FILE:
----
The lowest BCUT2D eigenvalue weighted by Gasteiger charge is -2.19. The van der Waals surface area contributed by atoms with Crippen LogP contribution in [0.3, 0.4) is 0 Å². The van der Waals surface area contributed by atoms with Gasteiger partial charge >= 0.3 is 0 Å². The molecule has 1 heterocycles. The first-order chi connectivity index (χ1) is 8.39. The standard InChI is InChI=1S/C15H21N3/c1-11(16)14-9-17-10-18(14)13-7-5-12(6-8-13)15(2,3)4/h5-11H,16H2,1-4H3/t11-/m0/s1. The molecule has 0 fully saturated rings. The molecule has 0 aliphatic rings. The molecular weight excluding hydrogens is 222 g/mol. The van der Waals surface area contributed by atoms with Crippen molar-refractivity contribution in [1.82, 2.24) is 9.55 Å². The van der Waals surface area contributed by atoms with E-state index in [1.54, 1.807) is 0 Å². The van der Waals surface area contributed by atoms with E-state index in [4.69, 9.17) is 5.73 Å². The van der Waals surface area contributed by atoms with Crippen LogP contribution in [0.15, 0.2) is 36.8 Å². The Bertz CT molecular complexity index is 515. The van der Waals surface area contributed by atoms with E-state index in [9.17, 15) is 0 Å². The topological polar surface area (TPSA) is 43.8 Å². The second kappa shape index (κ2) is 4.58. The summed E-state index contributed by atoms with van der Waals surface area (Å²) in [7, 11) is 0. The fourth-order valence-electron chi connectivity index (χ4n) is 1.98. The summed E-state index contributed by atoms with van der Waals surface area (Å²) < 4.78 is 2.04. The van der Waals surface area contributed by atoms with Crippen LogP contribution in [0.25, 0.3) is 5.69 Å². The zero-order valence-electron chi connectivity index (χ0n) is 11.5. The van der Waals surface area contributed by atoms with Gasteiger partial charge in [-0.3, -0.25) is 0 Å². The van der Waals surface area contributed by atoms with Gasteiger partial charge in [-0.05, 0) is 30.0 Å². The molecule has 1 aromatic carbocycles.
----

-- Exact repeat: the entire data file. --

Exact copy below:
The lowest BCUT2D eigenvalue weighted by Gasteiger charge is -2.19. The van der Waals surface area contributed by atoms with Crippen LogP contribution in [0.3, 0.4) is 0 Å². The van der Waals surface area contributed by atoms with Gasteiger partial charge >= 0.3 is 0 Å². The molecule has 1 heterocycles. The first-order chi connectivity index (χ1) is 8.39. The standard InChI is InChI=1S/C15H21N3/c1-11(16)14-9-17-10-18(14)13-7-5-12(6-8-13)15(2,3)4/h5-11H,16H2,1-4H3/t11-/m0/s1. The molecule has 0 fully saturated rings. The molecule has 0 aliphatic rings. The molecular weight excluding hydrogens is 222 g/mol. The van der Waals surface area contributed by atoms with Crippen molar-refractivity contribution in [1.82, 2.24) is 9.55 Å². The van der Waals surface area contributed by atoms with E-state index in [1.54, 1.807) is 0 Å². The van der Waals surface area contributed by atoms with E-state index in [4.69, 9.17) is 5.73 Å². The van der Waals surface area contributed by atoms with Crippen LogP contribution in [0.15, 0.2) is 36.8 Å². The Bertz CT molecular complexity index is 515. The van der Waals surface area contributed by atoms with E-state index in [9.17, 15) is 0 Å². The topological polar surface area (TPSA) is 43.8 Å². The second kappa shape index (κ2) is 4.58. The summed E-state index contributed by atoms with van der Waals surface area (Å²) in [7, 11) is 0. The fourth-order valence-electron chi connectivity index (χ4n) is 1.98. The summed E-state index contributed by atoms with van der Waals surface area (Å²) < 4.78 is 2.04. The van der Waals surface area contributed by atoms with Crippen LogP contribution in [0.25, 0.3) is 5.69 Å². The zero-order valence-electron chi connectivity index (χ0n) is 11.5. The van der Waals surface area contributed by atoms with Gasteiger partial charge in [-0.3, -0.25) is 0 Å². The van der Waals surface area contributed by atoms with Gasteiger partial charge in [-0.05, 0) is 30.0 Å². The molecule has 1 aromatic carbocycles.